Copernicus is designed to monitor the environment and to mitigate the effects of climate change, contributing to the management of emergencies.

The Copernicus programme, coordinated by the European Commission in collaboration with the European Space Agency (ESA) and with a major contribution from the Italian Space Agency (ASI), is designed to monitor the environment and to mitigate the effects of climate change, contributing to the management of humanitarian emergencies, natural disasters and civil security.

ESA is developing six families of Sentinel satellite missions specifically designed for the operational needs of the Copernicus programme. The Sentinels provide high-resolution radar and optical images of our planet.

Leonardo participates in the programme through its joint ventures Thales Alenia Space and Telespazio and through its Electronics Division.

Thales Alenia Space

Thales Alenia Space has a very important role in this programme. As prime contractor, Thales Alenia Space is responsible for the constellations of the Sentinel-1 and Sentinel-3 missions. The Sentinel-1A satellite (launched in April 2014) and Sentinel-1B satellite (launched in April 2016), designed and integrated entirely by Thales Alenia Space in Italia, acquire images of the Earth in “swaths” ranging from 20 to 250 kilometres in width, with resolution between 5 and 25 metres. They are equipped with a C-Band Synthetic Aperture Radar (SAR) to provide users with continuous images, day and night, under all weather conditions. The two satellites Sentinel-3A and Sentinel-3B are designed to accurately provide parameters such as: sea surface topography, sea- and land-surface temperature, and ocean colour and  above sea level land colour.  ESA has recently guaranteed the continuity of the Sentinel-1 and Sentinel - 3 missions entrusting Thales Alenia Space with the responsibility of the design, development and integration of the satellites Sentinel-1C and 1D (Thales Alenia Space in Italy as prime) and Sentinel-3C and 3D (Thales AleniaSpace in France as prime).

Electronics Division

Leonardo’s Electronics Division has provided the attitude sensors and power units that are installed on the Sentinel-1 satellites, while Sentinel-3 - the first satellite of which was launched on February 16 2016 - is equipped with SLSTR radiometers (which are able to measure the temperature of the Earth and its oceans at a range of 800 km with tenths of a degree precision) and photovoltaic assemblies, also on board the Sentinel-5 precursor.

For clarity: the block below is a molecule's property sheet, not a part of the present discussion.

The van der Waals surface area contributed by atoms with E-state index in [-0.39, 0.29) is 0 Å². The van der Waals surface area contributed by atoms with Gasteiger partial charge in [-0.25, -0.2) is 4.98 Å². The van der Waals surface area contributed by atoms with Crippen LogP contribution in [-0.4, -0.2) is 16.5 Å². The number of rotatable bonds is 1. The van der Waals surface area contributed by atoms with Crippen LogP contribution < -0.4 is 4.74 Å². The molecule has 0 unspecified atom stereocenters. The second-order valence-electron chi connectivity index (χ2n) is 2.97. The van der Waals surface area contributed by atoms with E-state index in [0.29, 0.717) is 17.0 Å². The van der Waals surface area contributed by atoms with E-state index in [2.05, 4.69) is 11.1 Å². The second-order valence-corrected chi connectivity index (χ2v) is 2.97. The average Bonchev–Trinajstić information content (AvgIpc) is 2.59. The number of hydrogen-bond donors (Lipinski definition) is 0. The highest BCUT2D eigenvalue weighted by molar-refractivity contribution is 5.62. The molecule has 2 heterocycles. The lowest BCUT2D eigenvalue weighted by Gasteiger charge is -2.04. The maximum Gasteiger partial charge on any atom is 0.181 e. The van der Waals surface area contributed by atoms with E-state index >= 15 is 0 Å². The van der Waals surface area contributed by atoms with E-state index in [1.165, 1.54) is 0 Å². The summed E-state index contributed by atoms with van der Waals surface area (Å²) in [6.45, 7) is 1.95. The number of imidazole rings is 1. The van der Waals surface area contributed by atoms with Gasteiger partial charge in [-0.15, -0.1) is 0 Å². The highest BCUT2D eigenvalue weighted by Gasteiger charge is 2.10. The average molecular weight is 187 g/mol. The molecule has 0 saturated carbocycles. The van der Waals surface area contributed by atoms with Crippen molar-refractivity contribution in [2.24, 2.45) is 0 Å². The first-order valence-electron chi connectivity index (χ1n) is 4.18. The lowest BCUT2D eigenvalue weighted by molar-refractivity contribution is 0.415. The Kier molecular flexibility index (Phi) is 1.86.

Telespazio is one of the main industrial partners of the Copernicus programme. The company participates in the realisation, maintenance and evolution  of the Payload Ground Segment (PDGS) of the Sentinel-1 and Sentinel-3 missions (through Telespazio VEGA Deutschland), of the Mission Control System of Sentinel-1, Sentinel-2 and Sentinel-3, Sentinel-5P, and the access infrastructure to the products of Earth observation missions (Copernicus Space Component Data Access/Coordinated Data Access System - CSCDA / CDS). In the operations area, Telespazio supports with its own staff ESOC, ESA’s Space Operations Centre, during the pre and post launch phases of the Sentinel satellites, and is responsible for the CSCDA/CDS operations and the data acquisitions of the Sentinel-1 and Sentinel-2 missions from the Matera Space Centre (through its subsidiary e-GEOS). In addition, Telespazio is responsible until 2021 for the management of the ground segment operations for the Sentinel-3 mission. In the services area, Telespazio is active (through subsidiaries e-GEOS, GAF and Telespazio VEGA UK) in emergency management activities, land and maritime security, the management of land resources and the monitoring of climate change. Telespazio, lastly, provides the Copernicus programme with the Earth observation data of the COSMO-SkyMed and IRS missions.

Since 2012 the e-GEOS Matera Space Centre is one of the three stations of the Core Ground Segment of Copernicus and receives the radar and optical data acquired by satellite missions Sentinel-1 and Sentinel-2. e-GEOS provides the European Commission with geospatial information and satellite maps of areas affected by emergencies, providing the civil protection and the competent authorities of the countries of the Union and international humanitarian Organizations, with the data necessary for the management of catastrophic events.

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